The Georgetown Hoya
"Over the summer, Devika Ranjan (SFS ’17) lived along one of the world’s most dangerous borders with an important task at hand. Armed with nothing but a grant from the Kathryn Davis Foundation, Ranjan was working on a peace-building project — one that did not entail moderating dialogue between opposing forces or campaigning against pro-conflict government factions. Instead, she was conducting theater workshops."
"“Devika's extraordinary efforts to engage marginalized communities through performance reflect our University's most deeply-held values,” says Georgetown President John. J. DeGioia. “We are so proud that Devika has won the Marshall.”"
University of Cambridge
Devika Ranjan, the third member of the ‘End Everyday Racism’ team, who has also worked on The Whistle as well as with the Decolonise Sociology working group, expressed a similar sentiment to Varsity: “I was only in Cambridge for a year for my Masters’, but I was shocked by the amount of racism embedded in the institution. Not only racist experiences I had myself, but also things I would hear about from the people around me. And a lot of this, we talked about amongst friends and we were outraged – and then it got no further.”
“What’s exciting for me here – these experiences that we have get to be part of this larger collective.”
"Ten Transformative Ideas for Community-Building and Cross-Cultural Exchange"
HowlRound, may 23, 2018.
"During our time in Edinburgh, at a moment when discussion was being dominated by a small group of native English speakers, Lab Fellow Devika Ranjan offered us this guideline to help bring more voices into conversation and to raise awareness of the space we each take up: If a person feels that he/she/they are generally quiet or don't usually contribute to the discussion, that person should "step up" and offer opinions to the group. Conversely, if a person tends to speak a lot and dominate conversation, that person should consciously "step back" and allow others to take the lead. We have found this practice supports the cultivation of a culture of deep listening."
"the refuge of the stage"
American theatre, april 24, 2018.
"Devika Ranjan, a graduate student at the University of Cambridge whose area of expertise is the ethnographic and oral stories of refugees and migrants, anticipates that theatres will become increasingly receptive to presenting the works of non-professionals who want to tell their stories in their own way. Ranjan, who will receive a second graduate degree in devised theatre, is part of the first cohort of fellows from Georgetown’s Laboratory for Global Performance & Politics."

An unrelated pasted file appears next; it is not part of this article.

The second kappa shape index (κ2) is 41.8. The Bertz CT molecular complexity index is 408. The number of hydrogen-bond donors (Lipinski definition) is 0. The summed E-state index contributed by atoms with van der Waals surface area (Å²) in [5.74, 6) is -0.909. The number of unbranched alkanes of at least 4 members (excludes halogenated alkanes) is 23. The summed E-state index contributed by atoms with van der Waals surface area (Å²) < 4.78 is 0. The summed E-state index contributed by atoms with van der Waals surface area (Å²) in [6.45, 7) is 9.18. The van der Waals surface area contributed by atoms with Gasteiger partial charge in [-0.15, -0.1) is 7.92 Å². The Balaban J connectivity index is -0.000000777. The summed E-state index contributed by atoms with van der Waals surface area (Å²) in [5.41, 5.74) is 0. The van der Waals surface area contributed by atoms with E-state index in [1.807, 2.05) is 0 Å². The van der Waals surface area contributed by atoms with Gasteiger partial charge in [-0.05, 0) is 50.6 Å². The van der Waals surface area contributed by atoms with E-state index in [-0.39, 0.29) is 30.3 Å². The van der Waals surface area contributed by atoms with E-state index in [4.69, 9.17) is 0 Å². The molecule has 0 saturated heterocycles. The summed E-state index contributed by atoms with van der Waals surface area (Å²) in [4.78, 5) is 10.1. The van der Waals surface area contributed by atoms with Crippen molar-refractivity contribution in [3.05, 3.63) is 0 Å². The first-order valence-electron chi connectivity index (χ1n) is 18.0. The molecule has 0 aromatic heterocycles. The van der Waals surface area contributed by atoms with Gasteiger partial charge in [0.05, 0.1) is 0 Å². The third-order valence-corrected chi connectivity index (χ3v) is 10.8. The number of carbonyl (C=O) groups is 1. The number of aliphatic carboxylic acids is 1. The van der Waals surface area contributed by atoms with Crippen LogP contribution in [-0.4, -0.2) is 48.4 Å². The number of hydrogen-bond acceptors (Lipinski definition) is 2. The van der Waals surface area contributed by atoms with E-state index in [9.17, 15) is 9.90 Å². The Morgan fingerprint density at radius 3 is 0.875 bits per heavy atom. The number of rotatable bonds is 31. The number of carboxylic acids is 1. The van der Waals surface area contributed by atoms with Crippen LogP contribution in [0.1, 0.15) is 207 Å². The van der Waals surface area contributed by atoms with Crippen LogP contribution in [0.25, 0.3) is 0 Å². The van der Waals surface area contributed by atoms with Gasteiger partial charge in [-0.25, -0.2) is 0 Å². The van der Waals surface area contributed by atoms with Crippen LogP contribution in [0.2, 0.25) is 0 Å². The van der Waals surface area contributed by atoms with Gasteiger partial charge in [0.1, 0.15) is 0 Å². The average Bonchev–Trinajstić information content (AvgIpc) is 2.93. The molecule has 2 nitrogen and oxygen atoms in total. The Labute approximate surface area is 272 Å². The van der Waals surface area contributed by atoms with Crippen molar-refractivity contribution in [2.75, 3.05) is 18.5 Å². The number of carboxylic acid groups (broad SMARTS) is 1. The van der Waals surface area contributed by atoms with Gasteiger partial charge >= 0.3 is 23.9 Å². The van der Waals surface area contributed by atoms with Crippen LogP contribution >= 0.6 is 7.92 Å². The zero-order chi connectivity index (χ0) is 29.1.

"Devika Ranjan of Georgetown University was one of the 40 winners of the 2017 Marshall Scholarships for postgraduate studies in the U.K. announced by The Marshall Aid Commemoration Commission on December 12th."
"Natrang fecilitates US scholar Devika Ranjan"
State Times News, July 19, 2016.
"JAMMU: US scholar Devika Ranjan, who came all way from Georgetown University, Washington DC to conduct two workshops for Natrang, was felicitated here on Monday by Natrang Director Balwant Thakur in a valedictory function at Natrang Studio Theatre Jammu. Devika Ranjan conducted two different workshops for Natrang using the methodology of Forum Theatre."
"Natrang gives a warm send-off to foreign Scholar"
Daily Excelsior News, July 18, 2016.
"As a visiting scholar from the United States, Devika had a close look study of Natrang’s use of theatre in community engagement. She has a strong theatrical background in acting at both a community and university level. She has directed two full-length plays, devised a work based on ethnographic poetry, and written a one-act play."
"NRI Researcher finds Indian, Pak theatre identical"
The Tribune, June 12, 2015.
"Devika said while on her fellowship study on theatre, she had interacted with many people from Pakistan and India and found abundant similarities between the both, not on the theatrical front only, but for their longing for brotherhood and peace among themselves.“I found both the people of India and Pakistan are on the same page as far as their views on art, culture, language, food, clothing and mannerism are concerned. Like Indians, Pakistanis, too, are equally sound in presenting and performing the theatre of quality that perfectly connected to my fellowship demands,” said Devika."
"US Scholar Studies Natrang's theatre work"
Daily Excelsior, June 6, 2015.
Interested in art in post-conflict zones, Devika came to study Natrang because of its focus on regional peace and heritage preservation. She hopes to explore the intersection of art and identity. She witnessed the globally acclaimed Dogri play “Bawa Jitto” stagedat Aghar Jitto Mela, led a workshop with the Natrang actors based on improvisation and movement exercises, and studiedBalwant Thakur’s innovative work and his art of assimilation with regional performing art traditions.
"Scholar from Washington DC to study Natrang's work"
Early Times, June 6, 2015.
"Expressing great joy about the visit of US scholar, Natrang Director Balwant Thakur said that her research visit and interactions for over a period of about 15 days will also enrich the experience of Natrang actors and hoped that she will also take along lot of creative experiences and will become the Ambassador of Natrang’s work in USA."